Lester Mackey, who speaks in a soft monotone, becomes audibly excited when discussing the end of the competition. Almost a decade later, but he can take you right back to the final days. By that point, Dinosaur Planet had been folded into a 30 person mega-team called The Ensemble, itself formed to compete with the super-group BellKor's Pragmatic Chaos. (Yes, most of these team names sound like titles for sci-fi novels.)
The BellKor squad included Chris Volinsky and his AT&T colleagues Robert Bell and Yehuda Koren, along with four other engineers from the United States, Austria, Canada and Israel. The global effort paid off: On June 26, 2009, BellKor's Pragmatic Chaos finally crossed the 10% finish line, triggering a 30 day window to submit a better algorithm. Mackey and his Ensemble teammates were feeling the heat.
"We had, of course, not slept for the past two days because the contest was about to end," says Mackey. "We knew we were close to BellKor's Pragmatic Chaos but we didn't know if we had passed them for a day. Days prior we had actually managed to inch ahead of them. But knowing that team, we knew they could easily strike back with something better."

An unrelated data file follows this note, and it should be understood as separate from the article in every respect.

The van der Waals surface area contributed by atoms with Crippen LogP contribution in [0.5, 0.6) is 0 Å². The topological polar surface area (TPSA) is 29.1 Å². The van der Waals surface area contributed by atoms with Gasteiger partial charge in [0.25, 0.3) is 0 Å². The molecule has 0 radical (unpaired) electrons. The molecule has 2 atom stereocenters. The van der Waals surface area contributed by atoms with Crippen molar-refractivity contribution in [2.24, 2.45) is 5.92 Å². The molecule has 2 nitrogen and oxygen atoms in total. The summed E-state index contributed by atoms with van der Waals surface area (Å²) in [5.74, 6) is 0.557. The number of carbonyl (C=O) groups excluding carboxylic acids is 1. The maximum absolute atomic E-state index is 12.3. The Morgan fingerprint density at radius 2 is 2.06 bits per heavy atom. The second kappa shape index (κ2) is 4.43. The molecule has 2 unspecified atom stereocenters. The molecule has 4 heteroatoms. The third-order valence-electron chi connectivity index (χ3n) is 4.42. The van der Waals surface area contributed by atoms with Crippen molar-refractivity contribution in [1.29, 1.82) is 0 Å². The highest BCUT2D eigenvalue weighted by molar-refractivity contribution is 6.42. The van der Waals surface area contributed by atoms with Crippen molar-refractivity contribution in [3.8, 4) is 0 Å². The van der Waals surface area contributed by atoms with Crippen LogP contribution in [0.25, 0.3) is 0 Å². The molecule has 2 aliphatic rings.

Towards the end, the solutions had become almost absurdly complex. Mackey was mostly working as "The Blender," taking in all the algorithms and code produced by the various team members and trying to turn it into a final prediction. Minutes before he was supposed to submit his team's answer, Mackey received an email from his team member Peng Zhou, who alerted him to a better combination on their server. But when he wrote back to ask for the file name, he got radio silence. Unbeknownst to him at the time, Zhou had lost his internet connection.
Desperate, Mackey frantically searched through around a thousand files and found the right one, submitting it right as the last few seconds on the clock ticked away. But would it be enough to win? Or did BellKor have something else up their sleeve? There was no way of knowing.
"There was a fair amount of intrigue and backroom dealing going on," says Volinsky with a chuckle. "There turned out to be a lot of interesting espionage and trying to figure out who was working with who, who was in bed with who, who is giving so and so information."